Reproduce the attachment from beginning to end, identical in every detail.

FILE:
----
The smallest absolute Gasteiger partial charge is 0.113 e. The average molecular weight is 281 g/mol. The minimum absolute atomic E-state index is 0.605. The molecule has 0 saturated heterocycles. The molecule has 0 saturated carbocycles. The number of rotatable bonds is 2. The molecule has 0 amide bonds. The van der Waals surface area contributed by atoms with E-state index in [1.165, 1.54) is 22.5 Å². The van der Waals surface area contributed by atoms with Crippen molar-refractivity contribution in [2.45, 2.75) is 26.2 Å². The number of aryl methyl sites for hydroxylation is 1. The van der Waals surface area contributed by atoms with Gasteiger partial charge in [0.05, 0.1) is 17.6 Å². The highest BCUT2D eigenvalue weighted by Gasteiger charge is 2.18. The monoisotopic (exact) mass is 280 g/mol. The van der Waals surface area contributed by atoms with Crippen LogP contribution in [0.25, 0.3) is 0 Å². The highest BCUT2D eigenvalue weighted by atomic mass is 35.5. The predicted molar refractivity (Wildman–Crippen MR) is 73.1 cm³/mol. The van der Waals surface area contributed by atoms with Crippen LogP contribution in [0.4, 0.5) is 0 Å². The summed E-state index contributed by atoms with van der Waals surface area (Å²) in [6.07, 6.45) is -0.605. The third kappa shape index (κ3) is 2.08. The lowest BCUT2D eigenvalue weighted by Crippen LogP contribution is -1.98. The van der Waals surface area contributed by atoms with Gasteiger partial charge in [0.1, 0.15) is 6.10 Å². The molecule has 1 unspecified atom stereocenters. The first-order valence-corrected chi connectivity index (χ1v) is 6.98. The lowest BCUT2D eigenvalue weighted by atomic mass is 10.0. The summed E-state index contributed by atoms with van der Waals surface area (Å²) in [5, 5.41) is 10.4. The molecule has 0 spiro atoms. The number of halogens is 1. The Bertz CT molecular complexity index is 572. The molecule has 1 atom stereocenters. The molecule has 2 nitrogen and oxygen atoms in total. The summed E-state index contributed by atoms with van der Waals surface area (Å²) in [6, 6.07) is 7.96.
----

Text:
The smallest absolute Gasteiger partial charge is 0.113 e. The average molecular weight is 281 g/mol. The minimum absolute atomic E-state index is 0.605. The molecule has 0 saturated heterocycles. The molecule has 0 saturated carbocycles. The number of rotatable bonds is 2. The molecule has 0 amide bonds. The van der Waals surface area contributed by atoms with E-state index in [1.165, 1.54) is 22.5 Å². The van der Waals surface area contributed by atoms with Crippen molar-refractivity contribution in [2.45, 2.75) is 26.2 Å². The number of aryl methyl sites for hydroxylation is 1. The van der Waals surface area contributed by atoms with Gasteiger partial charge in [0.05, 0.1) is 17.6 Å². The highest BCUT2D eigenvalue weighted by Gasteiger charge is 2.18. The monoisotopic (exact) mass is 280 g/mol. The van der Waals surface area contributed by atoms with Crippen LogP contribution in [0.25, 0.3) is 0 Å². The highest BCUT2D eigenvalue weighted by atomic mass is 35.5. The predicted molar refractivity (Wildman–Crippen MR) is 73.1 cm³/mol. The van der Waals surface area contributed by atoms with Crippen LogP contribution in [0.4, 0.5) is 0 Å². The summed E-state index contributed by atoms with van der Waals surface area (Å²) in [6.07, 6.45) is -0.605. The third kappa shape index (κ3) is 2.08. The lowest BCUT2D eigenvalue weighted by Crippen LogP contribution is -1.98. The van der Waals surface area contributed by atoms with Gasteiger partial charge in [0.1, 0.15) is 6.10 Å². The molecule has 1 unspecified atom stereocenters. The first-order valence-corrected chi connectivity index (χ1v) is 6.98. The lowest BCUT2D eigenvalue weighted by atomic mass is 10.0. The summed E-state index contributed by atoms with van der Waals surface area (Å²) in [5, 5.41) is 10.4. The molecule has 0 spiro atoms. The number of halogens is 1. The Bertz CT molecular complexity index is 572. The molecule has 1 atom stereocenters. The molecule has 2 nitrogen and oxygen atoms in total. The summed E-state index contributed by atoms with van der Waals surface area (Å²) in [6, 6.07) is 7.96.